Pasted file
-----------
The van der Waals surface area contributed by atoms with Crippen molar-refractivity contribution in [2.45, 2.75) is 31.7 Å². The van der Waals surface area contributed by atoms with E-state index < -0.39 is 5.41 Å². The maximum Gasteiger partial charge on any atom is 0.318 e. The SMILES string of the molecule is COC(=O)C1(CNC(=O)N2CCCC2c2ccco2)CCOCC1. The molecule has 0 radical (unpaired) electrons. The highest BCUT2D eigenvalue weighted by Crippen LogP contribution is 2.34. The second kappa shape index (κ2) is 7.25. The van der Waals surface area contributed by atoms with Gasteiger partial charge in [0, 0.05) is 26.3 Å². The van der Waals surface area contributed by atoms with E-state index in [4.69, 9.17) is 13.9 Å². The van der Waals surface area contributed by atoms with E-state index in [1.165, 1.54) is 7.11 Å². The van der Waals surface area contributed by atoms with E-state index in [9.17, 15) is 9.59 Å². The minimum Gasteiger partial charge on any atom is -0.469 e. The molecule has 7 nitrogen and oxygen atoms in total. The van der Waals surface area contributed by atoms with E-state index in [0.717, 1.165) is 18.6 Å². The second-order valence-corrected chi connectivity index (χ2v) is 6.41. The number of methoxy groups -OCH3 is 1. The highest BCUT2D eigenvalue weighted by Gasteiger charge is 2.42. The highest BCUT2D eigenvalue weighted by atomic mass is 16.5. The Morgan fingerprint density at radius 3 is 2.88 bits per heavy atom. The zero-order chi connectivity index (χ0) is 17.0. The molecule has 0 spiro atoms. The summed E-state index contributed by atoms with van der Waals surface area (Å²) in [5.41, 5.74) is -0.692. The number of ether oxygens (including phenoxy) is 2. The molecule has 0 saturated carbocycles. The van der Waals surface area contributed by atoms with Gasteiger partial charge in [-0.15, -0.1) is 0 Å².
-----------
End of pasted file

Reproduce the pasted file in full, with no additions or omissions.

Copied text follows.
The van der Waals surface area contributed by atoms with Crippen molar-refractivity contribution in [2.45, 2.75) is 31.7 Å². The van der Waals surface area contributed by atoms with E-state index < -0.39 is 5.41 Å². The maximum Gasteiger partial charge on any atom is 0.318 e. The SMILES string of the molecule is COC(=O)C1(CNC(=O)N2CCCC2c2ccco2)CCOCC1. The molecule has 0 radical (unpaired) electrons. The highest BCUT2D eigenvalue weighted by Crippen LogP contribution is 2.34. The second kappa shape index (κ2) is 7.25. The van der Waals surface area contributed by atoms with Gasteiger partial charge in [0, 0.05) is 26.3 Å². The van der Waals surface area contributed by atoms with E-state index in [4.69, 9.17) is 13.9 Å². The van der Waals surface area contributed by atoms with E-state index in [1.165, 1.54) is 7.11 Å². The van der Waals surface area contributed by atoms with E-state index in [9.17, 15) is 9.59 Å². The minimum Gasteiger partial charge on any atom is -0.469 e. The molecule has 7 nitrogen and oxygen atoms in total. The van der Waals surface area contributed by atoms with E-state index in [0.717, 1.165) is 18.6 Å². The second-order valence-corrected chi connectivity index (χ2v) is 6.41. The number of methoxy groups -OCH3 is 1. The highest BCUT2D eigenvalue weighted by Gasteiger charge is 2.42. The highest BCUT2D eigenvalue weighted by atomic mass is 16.5. The Morgan fingerprint density at radius 3 is 2.88 bits per heavy atom. The zero-order chi connectivity index (χ0) is 17.0. The molecule has 0 spiro atoms. The summed E-state index contributed by atoms with van der Waals surface area (Å²) in [5.41, 5.74) is -0.692. The number of ether oxygens (including phenoxy) is 2. The molecule has 0 saturated carbocycles. The van der Waals surface area contributed by atoms with Gasteiger partial charge in [-0.15, -0.1) is 0 Å².